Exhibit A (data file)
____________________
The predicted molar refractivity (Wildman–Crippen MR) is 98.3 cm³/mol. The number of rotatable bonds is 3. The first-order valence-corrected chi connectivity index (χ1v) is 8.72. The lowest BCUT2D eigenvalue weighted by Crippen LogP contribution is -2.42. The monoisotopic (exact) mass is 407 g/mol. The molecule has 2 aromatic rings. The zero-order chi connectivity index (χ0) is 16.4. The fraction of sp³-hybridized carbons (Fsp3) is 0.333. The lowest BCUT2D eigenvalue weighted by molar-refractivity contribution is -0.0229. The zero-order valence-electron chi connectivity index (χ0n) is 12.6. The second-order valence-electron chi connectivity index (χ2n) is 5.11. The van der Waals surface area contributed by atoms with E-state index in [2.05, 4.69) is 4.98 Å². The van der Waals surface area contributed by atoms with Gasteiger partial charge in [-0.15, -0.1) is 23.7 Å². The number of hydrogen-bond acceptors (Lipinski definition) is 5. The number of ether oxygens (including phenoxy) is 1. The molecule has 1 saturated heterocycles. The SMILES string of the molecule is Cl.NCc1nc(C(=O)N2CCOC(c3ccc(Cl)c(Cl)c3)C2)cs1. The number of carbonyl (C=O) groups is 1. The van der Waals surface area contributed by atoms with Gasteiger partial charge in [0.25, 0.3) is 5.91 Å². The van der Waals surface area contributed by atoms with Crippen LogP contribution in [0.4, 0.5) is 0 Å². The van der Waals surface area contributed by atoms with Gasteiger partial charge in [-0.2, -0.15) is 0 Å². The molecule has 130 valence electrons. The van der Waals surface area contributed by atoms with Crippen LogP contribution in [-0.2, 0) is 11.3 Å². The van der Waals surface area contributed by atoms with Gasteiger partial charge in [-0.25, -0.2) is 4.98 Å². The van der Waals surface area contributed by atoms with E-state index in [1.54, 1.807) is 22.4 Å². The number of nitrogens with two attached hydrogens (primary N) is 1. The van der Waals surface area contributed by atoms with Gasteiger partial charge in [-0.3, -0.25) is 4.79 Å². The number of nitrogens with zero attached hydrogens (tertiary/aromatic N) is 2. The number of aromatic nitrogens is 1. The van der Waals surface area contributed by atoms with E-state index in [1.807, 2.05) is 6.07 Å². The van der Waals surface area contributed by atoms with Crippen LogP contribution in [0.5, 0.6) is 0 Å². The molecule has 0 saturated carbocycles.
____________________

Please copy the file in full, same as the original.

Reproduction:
The predicted molar refractivity (Wildman–Crippen MR) is 98.3 cm³/mol. The number of rotatable bonds is 3. The first-order valence-corrected chi connectivity index (χ1v) is 8.72. The lowest BCUT2D eigenvalue weighted by Crippen LogP contribution is -2.42. The monoisotopic (exact) mass is 407 g/mol. The molecule has 2 aromatic rings. The zero-order chi connectivity index (χ0) is 16.4. The fraction of sp³-hybridized carbons (Fsp3) is 0.333. The lowest BCUT2D eigenvalue weighted by molar-refractivity contribution is -0.0229. The zero-order valence-electron chi connectivity index (χ0n) is 12.6. The second-order valence-electron chi connectivity index (χ2n) is 5.11. The van der Waals surface area contributed by atoms with E-state index in [2.05, 4.69) is 4.98 Å². The van der Waals surface area contributed by atoms with Gasteiger partial charge in [-0.15, -0.1) is 23.7 Å². The number of hydrogen-bond acceptors (Lipinski definition) is 5. The number of ether oxygens (including phenoxy) is 1. The molecule has 1 saturated heterocycles. The SMILES string of the molecule is Cl.NCc1nc(C(=O)N2CCOC(c3ccc(Cl)c(Cl)c3)C2)cs1. The number of carbonyl (C=O) groups is 1. The van der Waals surface area contributed by atoms with Gasteiger partial charge in [0.25, 0.3) is 5.91 Å². The van der Waals surface area contributed by atoms with Crippen LogP contribution in [0.4, 0.5) is 0 Å². The van der Waals surface area contributed by atoms with Gasteiger partial charge in [-0.2, -0.15) is 0 Å². The molecule has 130 valence electrons. The van der Waals surface area contributed by atoms with Crippen LogP contribution in [-0.2, 0) is 11.3 Å². The van der Waals surface area contributed by atoms with Gasteiger partial charge in [-0.25, -0.2) is 4.98 Å². The van der Waals surface area contributed by atoms with E-state index in [1.54, 1.807) is 22.4 Å². The number of nitrogens with two attached hydrogens (primary N) is 1. The van der Waals surface area contributed by atoms with Gasteiger partial charge in [-0.3, -0.25) is 4.79 Å². The number of nitrogens with zero attached hydrogens (tertiary/aromatic N) is 2. The number of aromatic nitrogens is 1. The van der Waals surface area contributed by atoms with E-state index in [1.807, 2.05) is 6.07 Å². The van der Waals surface area contributed by atoms with Crippen LogP contribution in [0.5, 0.6) is 0 Å². The molecule has 0 saturated carbocycles.